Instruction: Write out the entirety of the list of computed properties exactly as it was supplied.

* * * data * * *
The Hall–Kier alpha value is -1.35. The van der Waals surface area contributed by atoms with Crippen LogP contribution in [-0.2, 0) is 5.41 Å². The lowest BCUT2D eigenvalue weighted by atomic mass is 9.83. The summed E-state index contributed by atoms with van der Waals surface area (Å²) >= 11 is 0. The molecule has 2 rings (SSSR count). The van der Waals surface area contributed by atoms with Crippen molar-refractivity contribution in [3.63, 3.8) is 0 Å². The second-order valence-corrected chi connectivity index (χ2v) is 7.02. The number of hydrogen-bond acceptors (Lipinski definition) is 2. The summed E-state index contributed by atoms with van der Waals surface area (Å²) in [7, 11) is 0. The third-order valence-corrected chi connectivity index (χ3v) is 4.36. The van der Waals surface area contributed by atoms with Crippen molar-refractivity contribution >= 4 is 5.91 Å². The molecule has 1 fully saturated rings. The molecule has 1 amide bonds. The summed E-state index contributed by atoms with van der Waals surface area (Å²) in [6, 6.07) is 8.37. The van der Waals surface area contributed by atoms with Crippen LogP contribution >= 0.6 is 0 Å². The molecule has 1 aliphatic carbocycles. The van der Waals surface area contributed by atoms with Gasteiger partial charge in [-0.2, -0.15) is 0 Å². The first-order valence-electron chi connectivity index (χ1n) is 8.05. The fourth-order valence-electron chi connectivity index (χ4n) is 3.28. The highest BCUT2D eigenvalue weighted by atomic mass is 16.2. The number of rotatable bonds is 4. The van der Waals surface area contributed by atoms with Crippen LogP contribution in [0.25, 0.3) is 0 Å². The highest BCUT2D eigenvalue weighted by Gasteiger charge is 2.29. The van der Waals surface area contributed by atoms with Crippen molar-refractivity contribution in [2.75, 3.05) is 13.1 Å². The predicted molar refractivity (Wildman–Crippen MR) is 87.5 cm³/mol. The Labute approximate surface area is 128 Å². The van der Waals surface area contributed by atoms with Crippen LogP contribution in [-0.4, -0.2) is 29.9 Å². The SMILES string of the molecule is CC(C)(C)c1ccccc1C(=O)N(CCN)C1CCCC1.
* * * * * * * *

The Hall–Kier alpha value is -1.35. The van der Waals surface area contributed by atoms with Crippen LogP contribution in [-0.2, 0) is 5.41 Å². The lowest BCUT2D eigenvalue weighted by atomic mass is 9.83. The summed E-state index contributed by atoms with van der Waals surface area (Å²) >= 11 is 0. The molecule has 2 rings (SSSR count). The van der Waals surface area contributed by atoms with Crippen molar-refractivity contribution in [3.63, 3.8) is 0 Å². The second-order valence-corrected chi connectivity index (χ2v) is 7.02. The number of hydrogen-bond acceptors (Lipinski definition) is 2. The summed E-state index contributed by atoms with van der Waals surface area (Å²) in [7, 11) is 0. The third-order valence-corrected chi connectivity index (χ3v) is 4.36. The van der Waals surface area contributed by atoms with Crippen molar-refractivity contribution >= 4 is 5.91 Å². The molecule has 1 fully saturated rings. The molecule has 1 amide bonds. The summed E-state index contributed by atoms with van der Waals surface area (Å²) in [6, 6.07) is 8.37. The van der Waals surface area contributed by atoms with Crippen LogP contribution >= 0.6 is 0 Å². The molecule has 1 aliphatic carbocycles. The van der Waals surface area contributed by atoms with Gasteiger partial charge in [-0.2, -0.15) is 0 Å². The first-order valence-electron chi connectivity index (χ1n) is 8.05. The fourth-order valence-electron chi connectivity index (χ4n) is 3.28. The highest BCUT2D eigenvalue weighted by atomic mass is 16.2. The number of rotatable bonds is 4. The van der Waals surface area contributed by atoms with Crippen LogP contribution in [0.25, 0.3) is 0 Å². The highest BCUT2D eigenvalue weighted by Gasteiger charge is 2.29. The van der Waals surface area contributed by atoms with Crippen molar-refractivity contribution in [2.75, 3.05) is 13.1 Å². The predicted molar refractivity (Wildman–Crippen MR) is 87.5 cm³/mol. The Labute approximate surface area is 128 Å². The van der Waals surface area contributed by atoms with Crippen LogP contribution in [-0.4, -0.2) is 29.9 Å². The SMILES string of the molecule is CC(C)(C)c1ccccc1C(=O)N(CCN)C1CCCC1.